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Microsoft confirms Excel bug, hacks; recommends blocking files




Microsoft confirms Excel bug, hacks; recommends blocking files
Microsoft confirms Excel bug, hacks; recommends blocking files



http://www.computerworld.com/action/article.do?command=viewArticleBasic&taxonomyName=security&articleId=9057439 

By Gregg Keizer
January 16, 2008 
Computerworld

Ongoing attacks are exploiting a flaw in most versions of the popular 
Excel spreadsheet application, Microsoft Corp.'s security group said 
late Tuesday.

The attacks, which the Microsoft Security Response Center (MSRC) 
downplayed as "targeted, and not widespread," are using a bug found in 
Excel 2000, Excel 2002, Excel 2003 Service Pack 2, Excel Viewer 2003 and 
Excel 2004 for Mac. Newer editions -- Excel 2003 SP3, Excel 2007 and 
Excel 2008 for Mac -- are not vulnerable, Microsoft claimed. That last 
version, Excel 2008 for Mac, launched earlier Tuesday at the Macworld 
Conference & Expo in San Francisco.

"Microsoft is aware of specific targeted attacks that attempt to use 
this vulnerability," said Tim Rains, the security response 
communications lead at Microsoft, in an e-mail forwarded by the 
company's public relation firm. "Microsoft is aggressively investigating 
the public reports and customer impact."

According to the security advisory Microsoft posted Tuesday night, the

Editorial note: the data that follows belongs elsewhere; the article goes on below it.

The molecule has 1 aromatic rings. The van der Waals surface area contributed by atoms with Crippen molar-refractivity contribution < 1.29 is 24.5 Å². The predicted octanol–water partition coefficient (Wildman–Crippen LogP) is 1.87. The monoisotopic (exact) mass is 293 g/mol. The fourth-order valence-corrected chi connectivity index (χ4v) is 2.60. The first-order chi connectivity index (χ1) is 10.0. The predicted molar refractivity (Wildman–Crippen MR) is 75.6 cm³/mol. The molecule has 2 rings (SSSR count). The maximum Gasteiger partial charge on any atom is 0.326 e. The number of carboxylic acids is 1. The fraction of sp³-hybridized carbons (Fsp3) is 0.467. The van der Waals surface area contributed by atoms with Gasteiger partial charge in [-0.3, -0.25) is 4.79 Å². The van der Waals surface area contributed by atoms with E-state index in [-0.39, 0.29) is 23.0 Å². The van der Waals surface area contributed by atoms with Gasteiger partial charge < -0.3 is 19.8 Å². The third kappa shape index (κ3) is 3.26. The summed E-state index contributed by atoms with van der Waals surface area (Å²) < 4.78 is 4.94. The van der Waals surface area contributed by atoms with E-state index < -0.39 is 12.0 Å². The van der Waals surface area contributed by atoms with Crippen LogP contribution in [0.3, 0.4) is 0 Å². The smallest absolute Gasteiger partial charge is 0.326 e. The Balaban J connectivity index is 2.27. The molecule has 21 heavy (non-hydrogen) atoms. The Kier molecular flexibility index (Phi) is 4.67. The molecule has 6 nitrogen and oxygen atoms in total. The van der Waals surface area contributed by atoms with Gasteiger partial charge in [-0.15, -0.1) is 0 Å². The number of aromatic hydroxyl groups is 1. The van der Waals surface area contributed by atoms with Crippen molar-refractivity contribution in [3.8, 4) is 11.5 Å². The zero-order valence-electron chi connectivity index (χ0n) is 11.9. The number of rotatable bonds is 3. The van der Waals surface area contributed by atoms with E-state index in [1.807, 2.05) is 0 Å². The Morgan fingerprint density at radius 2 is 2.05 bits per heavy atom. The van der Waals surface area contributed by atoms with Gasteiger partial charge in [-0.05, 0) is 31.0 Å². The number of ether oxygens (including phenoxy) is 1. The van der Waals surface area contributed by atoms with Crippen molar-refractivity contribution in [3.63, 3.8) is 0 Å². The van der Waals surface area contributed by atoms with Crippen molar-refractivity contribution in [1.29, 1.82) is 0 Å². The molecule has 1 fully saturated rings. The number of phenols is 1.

vulnerability -- which it did not specify -- could let attackers jimmy a 
PC sufficiently to snatch control from the rightful owner.

The likely attack vectors, said the advisory, would be to attach a 
malformed document to e-mail or stick it on a Web site, then convince 
users to open the file.

Office file format vulnerabilities, even vulnerabilities specifically 
within Excel, are not new. Attackers have uncovered -- and used -- a 
wide array of bugs in Word, Excel and PowerPoint documents for nearly 
two years, often in pinpoint attacks that seed a very small number of 
businesspeople with spam that includes attached files.

In lieu of a patch -- which Microsoft did not promise it would produce 
-- the company recommended that Office 2003 users run suspect Excel 
files through MOICE (Microsoft Office Isolated Conversion Environment), 
a free conversion tool released last year that converts Office 2003 
format documents into the more secure Office 2007 formats to strip out 
possible exploit code. Alternately, it told administrators they could 
block all Office 2003 and earlier formats except those in "trusted 
locations" by using File Block, a last-ditch defense that requires 
editing the Windows registry or modifying Group Policy settings.

Ironically, file blocking -- albeit enabled by default first in Office 
2007, then in September's Office 2003 SP3 update -- has raised a minor 
ruckus in the past week as users complained of the practice, and 
Microsoft tried to calm the waters by making it slightly easier to 
unblock the older, but banned, formats.

The last time that Microsoft patched any edition of Excel was in August 
2007, when it issued MS07-044, an update that fixed a similar document 
format flaw in Excel 2000, Excel 2002, Excel 2003 and Excel 2004 for 
Mac.


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